Cookies on this website

We use cookies to ensure that we give you the best experience on our website. If you click 'Accept all cookies' we'll assume that you are happy to receive all cookies and you won't see this message again. If you click 'Reject all non-essential cookies' only necessary cookies providing core functionality such as security, network management, and accessibility will be enabled. Click 'Find out more' for information on how to change your cookie settings.

© 2016 ACM. Visual search for a downward-pointing triangle among upward-pointing triangles is faster than vice versa, a phenomenon referred to as the downward-pointing triangle superiority (DPTS) effect. Here, we report two new experiments designed to investigate whether this phenomenon also emerges when a triangle appears as a local feature within a wine label. The experimental task was to identify whether all of the wine bottles in a store display were the same or not, while each wine bottle had either a downward- or upward-pointing triangle displayed on its label. The results of Experiment 1 revealed that the participants responded more rapidly when searching for a wine bottle with a downward-pointing triangle on its label than when the target had a triangle pointing upward, indicating the presence of a DPTS effect. In Experiment 2, the DPTS effect was replicated while varying the set size. The magnitude of the DPTS effect increased with increasing set size. Taken together, these results revealed similar visual search results for pictorial stimuli with triangles as local features as for geometric triangular shapes. The implications of these findings for the design of product labels are discussed.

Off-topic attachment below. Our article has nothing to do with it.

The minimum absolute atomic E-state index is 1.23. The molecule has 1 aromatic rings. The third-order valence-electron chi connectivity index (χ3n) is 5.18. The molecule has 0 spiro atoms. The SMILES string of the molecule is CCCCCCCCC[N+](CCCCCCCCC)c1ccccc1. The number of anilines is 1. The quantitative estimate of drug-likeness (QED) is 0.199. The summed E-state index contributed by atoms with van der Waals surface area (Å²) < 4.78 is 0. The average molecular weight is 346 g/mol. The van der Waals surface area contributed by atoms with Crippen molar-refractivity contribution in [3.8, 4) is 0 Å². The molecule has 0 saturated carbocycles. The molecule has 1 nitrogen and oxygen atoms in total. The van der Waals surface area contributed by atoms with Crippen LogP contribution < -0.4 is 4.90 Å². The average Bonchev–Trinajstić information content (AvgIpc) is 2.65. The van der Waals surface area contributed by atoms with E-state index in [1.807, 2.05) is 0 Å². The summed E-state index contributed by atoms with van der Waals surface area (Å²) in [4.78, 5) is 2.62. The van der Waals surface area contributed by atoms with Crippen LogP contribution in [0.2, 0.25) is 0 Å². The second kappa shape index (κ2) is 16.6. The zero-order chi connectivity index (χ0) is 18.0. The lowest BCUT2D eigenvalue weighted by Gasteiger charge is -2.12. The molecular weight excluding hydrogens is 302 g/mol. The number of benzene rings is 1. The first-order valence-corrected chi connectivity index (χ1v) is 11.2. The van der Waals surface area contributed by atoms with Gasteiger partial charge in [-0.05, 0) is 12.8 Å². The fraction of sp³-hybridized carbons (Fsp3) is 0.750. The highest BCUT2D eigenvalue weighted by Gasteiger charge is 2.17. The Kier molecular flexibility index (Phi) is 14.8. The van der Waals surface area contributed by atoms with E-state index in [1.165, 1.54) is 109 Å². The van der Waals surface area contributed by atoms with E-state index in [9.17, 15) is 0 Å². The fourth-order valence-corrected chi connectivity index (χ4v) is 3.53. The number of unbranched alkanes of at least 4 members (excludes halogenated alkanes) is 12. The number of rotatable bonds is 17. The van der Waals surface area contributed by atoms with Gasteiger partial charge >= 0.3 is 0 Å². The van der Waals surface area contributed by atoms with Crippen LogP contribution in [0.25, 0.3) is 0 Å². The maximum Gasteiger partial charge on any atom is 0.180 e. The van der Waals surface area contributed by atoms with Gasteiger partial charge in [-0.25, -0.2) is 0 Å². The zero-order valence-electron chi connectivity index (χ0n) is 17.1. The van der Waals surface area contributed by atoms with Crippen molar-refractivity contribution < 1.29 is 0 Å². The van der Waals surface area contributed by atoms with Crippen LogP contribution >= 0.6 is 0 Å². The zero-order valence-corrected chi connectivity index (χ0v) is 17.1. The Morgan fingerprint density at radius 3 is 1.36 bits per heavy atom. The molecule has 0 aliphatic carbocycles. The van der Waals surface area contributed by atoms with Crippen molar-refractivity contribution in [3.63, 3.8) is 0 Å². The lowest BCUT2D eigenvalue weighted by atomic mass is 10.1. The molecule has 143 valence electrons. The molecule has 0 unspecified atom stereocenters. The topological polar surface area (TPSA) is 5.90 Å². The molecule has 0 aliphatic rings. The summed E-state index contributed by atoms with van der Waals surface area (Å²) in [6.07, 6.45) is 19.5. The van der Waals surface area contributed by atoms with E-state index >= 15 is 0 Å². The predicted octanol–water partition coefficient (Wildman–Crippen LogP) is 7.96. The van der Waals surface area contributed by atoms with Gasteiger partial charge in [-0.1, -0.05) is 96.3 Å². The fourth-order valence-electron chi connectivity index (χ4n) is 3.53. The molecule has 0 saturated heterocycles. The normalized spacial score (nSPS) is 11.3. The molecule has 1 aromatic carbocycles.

Original publication




Conference paper

Publication Date